|release date||January 1 1921|
|starring||Victor Sjöström, Hilda Borgström, Tore Svennberg|
Charlie Chaplin called it “the best film I’ve ever seen”. Ingmar Bergman, who saw the film over 100 times, said it’s “one of the absolute masterpieces in the history of cinema”. It’s based on a novel by the first female to win the Nobel Prize for Literature. It’s directed by the father of Swedish cinema. It’s cited as an influence on everything from Murnau’s Nosferatu to Dryer’s Vampyr to Cocteau’s Orpheus to Kubrick’s The Shining. And author Steven Jay Schneider’s ubiquitous book names it one of the ‘1001 Movies You Must See Before You Die’–but you’ve probably never seen it. In fact, you’ve probably never even heard of it.
Released on New Year’s Day 1921, director Victor Sjöström’s film Körkarlen (The Phantom Carriage) is a Dickensian tale of a drunkard who realizes the error of his mispent life after he is visited by a servent of death. But while the film and Selma Lagerlöf’s source material certainly own a debt of gratitude to Dickens 1843 novel “A Christmas Carol”; it would be foolish to dismiss it as simply another version of an age old tale.
The film opens on New Years Eve with a Salvation Army nurse Edit (Astrid Holm) dying in bed. She contracted tuberculosis one year earlier and now death approaches. Her final wish is for someone to find David Holm (portrayed by the director). David is an abusive alcoholic who is spending the evening with two other drunkard friends in the local cemetery spinning yarns, including the legend that the last sinner to die before the stroke of midnight must take the reigns of Death’s chariot and spend the rest of the year collecting the souls of the dead. When David is located, he refuses to go to visit Edit and a struggle results in David collapsing dead. When the carriage arrives, David discovers that his old friend is the soul collector. Together the two of them go out into the night to visit Edit as well as the regrets of David’s terrible life.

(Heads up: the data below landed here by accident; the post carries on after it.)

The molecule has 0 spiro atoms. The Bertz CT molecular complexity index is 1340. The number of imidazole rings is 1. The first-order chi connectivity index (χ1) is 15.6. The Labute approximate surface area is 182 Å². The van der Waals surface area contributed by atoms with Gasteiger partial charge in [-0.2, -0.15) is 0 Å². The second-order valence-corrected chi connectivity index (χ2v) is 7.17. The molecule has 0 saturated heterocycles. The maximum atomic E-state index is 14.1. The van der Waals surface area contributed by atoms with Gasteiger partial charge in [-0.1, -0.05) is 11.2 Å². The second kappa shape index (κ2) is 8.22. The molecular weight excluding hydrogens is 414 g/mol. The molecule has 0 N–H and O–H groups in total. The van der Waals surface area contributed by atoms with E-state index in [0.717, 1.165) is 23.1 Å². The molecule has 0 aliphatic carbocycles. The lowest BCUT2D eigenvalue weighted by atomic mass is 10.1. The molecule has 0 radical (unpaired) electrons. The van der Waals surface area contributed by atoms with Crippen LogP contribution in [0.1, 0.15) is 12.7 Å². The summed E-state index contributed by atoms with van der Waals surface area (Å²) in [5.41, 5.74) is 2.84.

It’s been said that getting there is only half the battle and The Phantom Carriage might best illustrate this point. It makes all the expected twists and turns that a savvy movie going audience 90-years after it was released, would expect it to make. But that’d doesn’t take away from the power of the film anymore than knowing that Ilsa doesn’t end up with Rick at the end of Casablanca, or that Rosebud was a sled or that The Wizard of Oz was probably all just a dream. It’s just a matter of fact that the story is going to seem “old hat.” But the magic lies in the colossal rabbit that Sjöström pulls out of that hat.
The Phantom Carriage is a technical marvel. A compelling film to be sure, with top notch silent film performances, but what it achieves in the area of visual effects is staggering. Sjöström’s desire to have the Carriage driver and David appear as ghosts was achieved by the painstaking process of exposing the film 2 and often 3 times in the camera. This was done once to shoot backgrounds, once to shoot the actors and once again to shoot foregrounds–creating an immersive 3-D environment where objects such as doors, tombstones and chairs in the background are able to be seen through the actors (who appear transparent) but foreground items like tables or beds or other people are solid with the actors appearing behind them. This gives the absolute illusion that the main characters are specters. If that were not impressive enough the characters are interacting with each other without the benefit of being on set together, much the same way Green Screen is achieved today with digital interactions. To top all of this off, the camera was hand cranked to expose the film, meaning that cinematographer Julius Jaenzon had to exactly replicate the hand-crank speed of the film every time he re-exposed the frames. The technicality of placing characters in the correct spots (remember they could not print the film they exposed already and see where the framing was) and hand cranking to the exact frames per second was an unheard of feat of technical accomplishment. But, if the film only offered that wonderment it would remain nothing more than a footnote for FX fetishists.